Slovenia has the following three validity-duration stickers: 1-week (15), 1-month (30) and yearly (calendar year plus December and January at each end, 110). Visit www.slovenia.info/?faq=200&lng=2&redirected=1.

Switzerland has only one sticker, valid for the calendar year plus December and January at each end, for CHF40 (near $41). Detailed info can be found at www.ch.ch/en/swiss-motorway-sticker, where it explicitly says, “Stickers for a day, a week or a month do not exist.” Look for links to “Motorway sticker — where to buy it, how to display it, refunds” and “On what roads do you need a ‘vignette’ (motorway tax sticker)?”

Additionally, to date, Germany has had neither a toll-road system nor a vignette system for personal cars, but a vignette system is scheduled to go into effect in 2016. This is currently a political hot potato.

And in Italy, where toll roads are operated by a multitude of different companies, there is a prepaid card (Viacard) that can simplify life enormously by allowing you to use a dedicated express lane at toll booths. Visit www.telepass.it, which is hard to navigate.

Read about tolls as well as all manner of important information on the helpful website of the Italian Automobile Club, www.aci.it/il-club/soci-in-viaggio/driving-in-italy/driving-in-italy-inf....

About toll roads, it says, in their document entitled “Motorways,” “Foreign motorists holding a credit card issued in Italy — exclusively Carta Sì (Visa or MasterCard), Agos, American Express — or a current account with an Italian bank that allows shop-online service can subscribe to the Telepass service and can therefore use ‘Telepass lanes’.”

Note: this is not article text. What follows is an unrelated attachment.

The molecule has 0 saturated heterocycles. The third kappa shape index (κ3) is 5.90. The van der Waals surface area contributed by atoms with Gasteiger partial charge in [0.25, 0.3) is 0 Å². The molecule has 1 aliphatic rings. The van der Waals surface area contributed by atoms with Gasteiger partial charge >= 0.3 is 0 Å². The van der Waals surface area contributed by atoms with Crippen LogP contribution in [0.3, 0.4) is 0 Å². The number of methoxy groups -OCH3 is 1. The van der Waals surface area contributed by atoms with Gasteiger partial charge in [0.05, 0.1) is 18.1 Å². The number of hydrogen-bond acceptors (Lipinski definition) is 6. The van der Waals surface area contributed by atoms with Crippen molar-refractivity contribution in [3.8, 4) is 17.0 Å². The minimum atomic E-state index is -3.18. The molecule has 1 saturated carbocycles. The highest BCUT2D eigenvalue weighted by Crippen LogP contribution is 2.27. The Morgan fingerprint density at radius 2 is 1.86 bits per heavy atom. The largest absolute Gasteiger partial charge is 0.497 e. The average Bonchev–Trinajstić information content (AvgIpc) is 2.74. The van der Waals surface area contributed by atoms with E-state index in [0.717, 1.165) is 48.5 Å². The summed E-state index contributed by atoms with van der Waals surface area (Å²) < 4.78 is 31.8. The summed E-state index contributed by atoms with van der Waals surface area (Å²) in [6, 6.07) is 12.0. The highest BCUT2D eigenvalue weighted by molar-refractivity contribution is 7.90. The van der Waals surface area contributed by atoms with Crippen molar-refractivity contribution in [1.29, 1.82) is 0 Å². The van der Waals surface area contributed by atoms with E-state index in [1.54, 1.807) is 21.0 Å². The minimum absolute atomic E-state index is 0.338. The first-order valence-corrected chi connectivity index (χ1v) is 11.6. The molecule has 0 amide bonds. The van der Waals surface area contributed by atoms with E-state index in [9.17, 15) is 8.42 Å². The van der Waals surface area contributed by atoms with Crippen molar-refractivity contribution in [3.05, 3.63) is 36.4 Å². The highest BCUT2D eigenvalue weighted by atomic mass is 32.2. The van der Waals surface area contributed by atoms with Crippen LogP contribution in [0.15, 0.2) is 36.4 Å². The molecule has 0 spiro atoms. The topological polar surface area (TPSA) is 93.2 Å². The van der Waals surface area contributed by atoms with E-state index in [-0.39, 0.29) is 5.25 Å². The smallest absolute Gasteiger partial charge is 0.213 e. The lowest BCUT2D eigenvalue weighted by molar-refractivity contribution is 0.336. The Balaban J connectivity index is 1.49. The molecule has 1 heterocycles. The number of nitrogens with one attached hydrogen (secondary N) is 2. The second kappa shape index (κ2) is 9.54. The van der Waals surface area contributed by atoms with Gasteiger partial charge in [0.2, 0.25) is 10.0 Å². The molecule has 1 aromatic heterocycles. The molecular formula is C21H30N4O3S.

You may have to wait until you arrive in Italy to buy the Viacard.

LORENZ RYCHNER

Denver, CO

Please login or subscribe to ITN to read the entire post.

I read Bruce Berger’s account of his misfortune with the mandatory road-tax stickers that tripped him up in Switzerland and, in a costly manner, in Slovenia (Sept. ’15, pg. 13).

Allow me to point out that a number of countries in Europe, among them Austria, Bulgaria, Czech Republic, Hungary, Romania, Slovakia, Slovenia and Switzerland (and, soon, Germany), each have independently instituted prepaid road-tax stickers, commonly called vignettes, which are mandatory for travel on fast highways (“Schnellstrassen” in German) and expressways (Autobahnen) in most of these countries and on most any roads in Bulgaria.

When you rent a car in or near these countries, consider your travel plans and ask for a vehicle that has the appropriate stickers already on the windshield. With a bit of luck, you may find stickers for neighboring countries already affixed. They are “impersonal,” not tied to a specific user, so you may benefit from somebody else’s earlier sticker purchase.

Each of the countries mentioned above has its own vignette, available in various permutations, and the finer points of the requirements for usage vary. They are available at gas stations (“Tankstellen” in German), tourist information offices and some newspaper/tobacco shops and other retail outlets. 

For the countries above, here is an overview of the vignettes required for cars (usually up to 3.5 tons). Motorhomes, vans, trucks and motorcycles may have their own types of vignettes.